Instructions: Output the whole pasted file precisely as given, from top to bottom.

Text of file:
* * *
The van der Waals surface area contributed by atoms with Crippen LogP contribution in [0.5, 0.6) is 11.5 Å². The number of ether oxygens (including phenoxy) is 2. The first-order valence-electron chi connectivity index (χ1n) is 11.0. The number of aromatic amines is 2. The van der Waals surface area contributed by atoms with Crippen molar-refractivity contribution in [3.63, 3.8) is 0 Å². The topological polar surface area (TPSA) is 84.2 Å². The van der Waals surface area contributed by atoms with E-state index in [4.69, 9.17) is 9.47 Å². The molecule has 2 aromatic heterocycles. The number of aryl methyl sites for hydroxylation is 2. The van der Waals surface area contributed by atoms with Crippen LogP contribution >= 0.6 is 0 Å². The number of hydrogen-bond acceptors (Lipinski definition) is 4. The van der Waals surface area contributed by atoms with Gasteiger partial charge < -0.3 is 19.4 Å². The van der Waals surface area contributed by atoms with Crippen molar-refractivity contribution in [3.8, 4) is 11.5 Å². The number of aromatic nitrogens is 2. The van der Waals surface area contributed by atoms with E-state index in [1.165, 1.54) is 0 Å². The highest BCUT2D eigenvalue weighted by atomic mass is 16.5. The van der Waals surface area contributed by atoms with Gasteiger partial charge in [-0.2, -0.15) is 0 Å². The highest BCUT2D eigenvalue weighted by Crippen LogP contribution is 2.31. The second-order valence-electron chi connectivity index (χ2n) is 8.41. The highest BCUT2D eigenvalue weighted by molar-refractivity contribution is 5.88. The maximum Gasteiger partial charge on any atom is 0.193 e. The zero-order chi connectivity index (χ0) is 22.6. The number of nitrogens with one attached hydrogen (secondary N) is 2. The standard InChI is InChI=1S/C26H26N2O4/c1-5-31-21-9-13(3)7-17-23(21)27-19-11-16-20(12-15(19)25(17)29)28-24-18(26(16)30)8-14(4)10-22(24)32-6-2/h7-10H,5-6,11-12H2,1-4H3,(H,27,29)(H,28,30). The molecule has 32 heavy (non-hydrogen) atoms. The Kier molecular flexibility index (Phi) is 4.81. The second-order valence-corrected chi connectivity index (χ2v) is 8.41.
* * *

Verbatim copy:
The van der Waals surface area contributed by atoms with Crippen LogP contribution in [0.5, 0.6) is 11.5 Å². The number of ether oxygens (including phenoxy) is 2. The first-order valence-electron chi connectivity index (χ1n) is 11.0. The number of aromatic amines is 2. The van der Waals surface area contributed by atoms with Crippen molar-refractivity contribution in [3.63, 3.8) is 0 Å². The topological polar surface area (TPSA) is 84.2 Å². The van der Waals surface area contributed by atoms with E-state index in [4.69, 9.17) is 9.47 Å². The molecule has 2 aromatic heterocycles. The number of aryl methyl sites for hydroxylation is 2. The van der Waals surface area contributed by atoms with Crippen LogP contribution >= 0.6 is 0 Å². The number of hydrogen-bond acceptors (Lipinski definition) is 4. The van der Waals surface area contributed by atoms with Gasteiger partial charge < -0.3 is 19.4 Å². The van der Waals surface area contributed by atoms with Crippen molar-refractivity contribution in [3.8, 4) is 11.5 Å². The number of aromatic nitrogens is 2. The van der Waals surface area contributed by atoms with E-state index in [1.165, 1.54) is 0 Å². The highest BCUT2D eigenvalue weighted by atomic mass is 16.5. The van der Waals surface area contributed by atoms with Gasteiger partial charge in [-0.2, -0.15) is 0 Å². The highest BCUT2D eigenvalue weighted by Crippen LogP contribution is 2.31. The second-order valence-electron chi connectivity index (χ2n) is 8.41. The highest BCUT2D eigenvalue weighted by molar-refractivity contribution is 5.88. The maximum Gasteiger partial charge on any atom is 0.193 e. The zero-order chi connectivity index (χ0) is 22.6. The number of nitrogens with one attached hydrogen (secondary N) is 2. The standard InChI is InChI=1S/C26H26N2O4/c1-5-31-21-9-13(3)7-17-23(21)27-19-11-16-20(12-15(19)25(17)29)28-24-18(26(16)30)8-14(4)10-22(24)32-6-2/h7-10H,5-6,11-12H2,1-4H3,(H,27,29)(H,28,30). The molecule has 32 heavy (non-hydrogen) atoms. The Kier molecular flexibility index (Phi) is 4.81. The second-order valence-corrected chi connectivity index (χ2v) is 8.41.